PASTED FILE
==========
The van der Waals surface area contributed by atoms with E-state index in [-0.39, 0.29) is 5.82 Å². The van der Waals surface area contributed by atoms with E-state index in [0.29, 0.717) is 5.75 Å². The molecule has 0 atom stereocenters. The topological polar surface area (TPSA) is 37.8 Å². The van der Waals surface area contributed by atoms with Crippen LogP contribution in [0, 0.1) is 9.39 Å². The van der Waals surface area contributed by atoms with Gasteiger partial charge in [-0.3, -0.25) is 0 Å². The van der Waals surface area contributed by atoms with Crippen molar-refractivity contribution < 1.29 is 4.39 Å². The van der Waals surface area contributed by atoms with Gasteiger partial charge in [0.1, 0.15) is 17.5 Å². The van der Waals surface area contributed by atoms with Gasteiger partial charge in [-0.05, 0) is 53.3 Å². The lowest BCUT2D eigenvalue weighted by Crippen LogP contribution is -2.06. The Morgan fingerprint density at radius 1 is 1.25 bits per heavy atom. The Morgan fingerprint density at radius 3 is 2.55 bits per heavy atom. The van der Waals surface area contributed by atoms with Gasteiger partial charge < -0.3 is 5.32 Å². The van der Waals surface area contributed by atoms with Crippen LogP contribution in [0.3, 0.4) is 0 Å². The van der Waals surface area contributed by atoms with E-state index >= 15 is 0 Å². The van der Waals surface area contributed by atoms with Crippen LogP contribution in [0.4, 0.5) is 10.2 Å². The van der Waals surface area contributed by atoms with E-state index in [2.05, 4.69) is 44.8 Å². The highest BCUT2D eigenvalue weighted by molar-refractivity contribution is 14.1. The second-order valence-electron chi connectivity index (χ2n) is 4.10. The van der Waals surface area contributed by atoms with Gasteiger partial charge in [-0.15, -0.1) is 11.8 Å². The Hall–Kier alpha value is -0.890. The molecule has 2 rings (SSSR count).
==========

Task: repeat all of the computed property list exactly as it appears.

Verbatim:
The van der Waals surface area contributed by atoms with E-state index in [-0.39, 0.29) is 5.82 Å². The van der Waals surface area contributed by atoms with E-state index in [0.29, 0.717) is 5.75 Å². The molecule has 0 atom stereocenters. The topological polar surface area (TPSA) is 37.8 Å². The van der Waals surface area contributed by atoms with Crippen LogP contribution in [0, 0.1) is 9.39 Å². The van der Waals surface area contributed by atoms with Gasteiger partial charge in [-0.3, -0.25) is 0 Å². The van der Waals surface area contributed by atoms with Crippen molar-refractivity contribution < 1.29 is 4.39 Å². The van der Waals surface area contributed by atoms with Gasteiger partial charge in [0.1, 0.15) is 17.5 Å². The van der Waals surface area contributed by atoms with Gasteiger partial charge in [-0.05, 0) is 53.3 Å². The lowest BCUT2D eigenvalue weighted by Crippen LogP contribution is -2.06. The Morgan fingerprint density at radius 1 is 1.25 bits per heavy atom. The Morgan fingerprint density at radius 3 is 2.55 bits per heavy atom. The van der Waals surface area contributed by atoms with Gasteiger partial charge < -0.3 is 5.32 Å². The van der Waals surface area contributed by atoms with Crippen LogP contribution in [0.3, 0.4) is 0 Å². The van der Waals surface area contributed by atoms with E-state index >= 15 is 0 Å². The van der Waals surface area contributed by atoms with Crippen LogP contribution in [0.4, 0.5) is 10.2 Å². The van der Waals surface area contributed by atoms with E-state index in [2.05, 4.69) is 44.8 Å². The highest BCUT2D eigenvalue weighted by molar-refractivity contribution is 14.1. The second-order valence-electron chi connectivity index (χ2n) is 4.10. The van der Waals surface area contributed by atoms with Gasteiger partial charge in [-0.15, -0.1) is 11.8 Å². The Hall–Kier alpha value is -0.890. The molecule has 2 rings (SSSR count).